1. ^ a b Huey, John; Nisenholtz, Martin (April 1, 2014). "Riptide: An oral history of the epic collision between journalism and digital technology, 1980 to the present". Shorenstein Center on Media, Politics and Public Policy at Harvard University. Retrieved April 21, 2014. 
  2. ^ "Google's Gingras: 'The future of journalism can and will be better than its past.'". Poynter Institute. August 15, 2012. Retrieved May 3, 2014. 
  3. ^ Guimareas, Celia (May 6, 2014). "Richard Gingras and the evolution of the ecosystem of the news: 'We need to rethink everything'". Rai News24. Retrieved May 8, 2014. 
  4. ^ Ingram, Matthew (May 12, 2012). "Google's head of news: Newspapers are the new Yahoo". GigaOm. Retrieved May 2, 2014. 
  5. ^ Jarvis, Jeff (October 15, 2015). "To a Fast and Distributed Web: AMP HTML". Buzz Machine. Retrieved October 7, 2015.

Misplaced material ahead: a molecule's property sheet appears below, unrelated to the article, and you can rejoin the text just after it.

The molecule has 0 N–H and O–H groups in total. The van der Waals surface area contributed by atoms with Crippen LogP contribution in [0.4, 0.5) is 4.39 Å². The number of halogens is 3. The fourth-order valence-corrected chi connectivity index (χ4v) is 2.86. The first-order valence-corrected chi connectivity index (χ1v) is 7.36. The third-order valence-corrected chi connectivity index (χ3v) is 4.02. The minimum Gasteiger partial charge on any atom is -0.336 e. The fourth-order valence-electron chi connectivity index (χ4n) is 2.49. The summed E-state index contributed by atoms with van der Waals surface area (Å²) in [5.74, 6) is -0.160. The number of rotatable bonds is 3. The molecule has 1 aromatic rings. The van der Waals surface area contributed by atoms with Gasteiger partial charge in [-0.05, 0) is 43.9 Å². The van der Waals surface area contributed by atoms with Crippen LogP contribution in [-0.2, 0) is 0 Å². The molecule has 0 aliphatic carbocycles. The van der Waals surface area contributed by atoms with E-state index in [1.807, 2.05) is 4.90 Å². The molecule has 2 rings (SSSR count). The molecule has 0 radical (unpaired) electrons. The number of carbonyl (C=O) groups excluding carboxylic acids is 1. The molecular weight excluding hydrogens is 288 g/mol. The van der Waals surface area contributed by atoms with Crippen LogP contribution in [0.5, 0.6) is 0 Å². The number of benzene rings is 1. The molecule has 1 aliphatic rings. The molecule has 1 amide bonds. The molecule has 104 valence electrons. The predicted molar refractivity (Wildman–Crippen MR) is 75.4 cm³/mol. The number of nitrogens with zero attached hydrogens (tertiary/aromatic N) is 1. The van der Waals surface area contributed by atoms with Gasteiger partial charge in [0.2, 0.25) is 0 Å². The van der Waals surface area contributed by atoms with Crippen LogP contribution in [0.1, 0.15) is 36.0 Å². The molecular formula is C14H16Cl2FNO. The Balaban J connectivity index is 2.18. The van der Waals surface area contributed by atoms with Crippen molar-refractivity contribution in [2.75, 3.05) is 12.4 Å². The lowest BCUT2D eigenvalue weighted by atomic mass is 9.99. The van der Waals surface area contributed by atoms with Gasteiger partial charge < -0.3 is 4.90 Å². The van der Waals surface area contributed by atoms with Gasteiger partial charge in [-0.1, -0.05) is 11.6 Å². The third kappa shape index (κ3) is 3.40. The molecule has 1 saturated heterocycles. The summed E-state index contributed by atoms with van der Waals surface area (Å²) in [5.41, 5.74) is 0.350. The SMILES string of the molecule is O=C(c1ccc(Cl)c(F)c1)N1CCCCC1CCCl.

6. ^ "Instant Everywhere". AMP Project. October 7, 2015. Retrieved October 7, 2015. 
  7. ^ Lehrman, Sally (October 16, 2014). "Online Chaos Demands Radical Action by Journalism to Earn Trust". Markkula Center for Ethics. Retrieved October 16, 2014. 
  8. ^ "Trust". Newsgeist Unconference 2014. November 14, 2014. Retrieved November 14, 2014. 
  9. ^ Louisiana State University Media Center (October 23, 2012). "Google's Gingras Honored with 2012 Manship Prize". Louisiana State University, Manship School of Mass Communications. Retrieved April 13, 2014. 
  10. ^ West Virginia University (May 18, 2013). "Perley Isaac Reed School of Journalism, 144th Commencement, West Virginia University". West Virginia University. Retrieved April 20, 2014.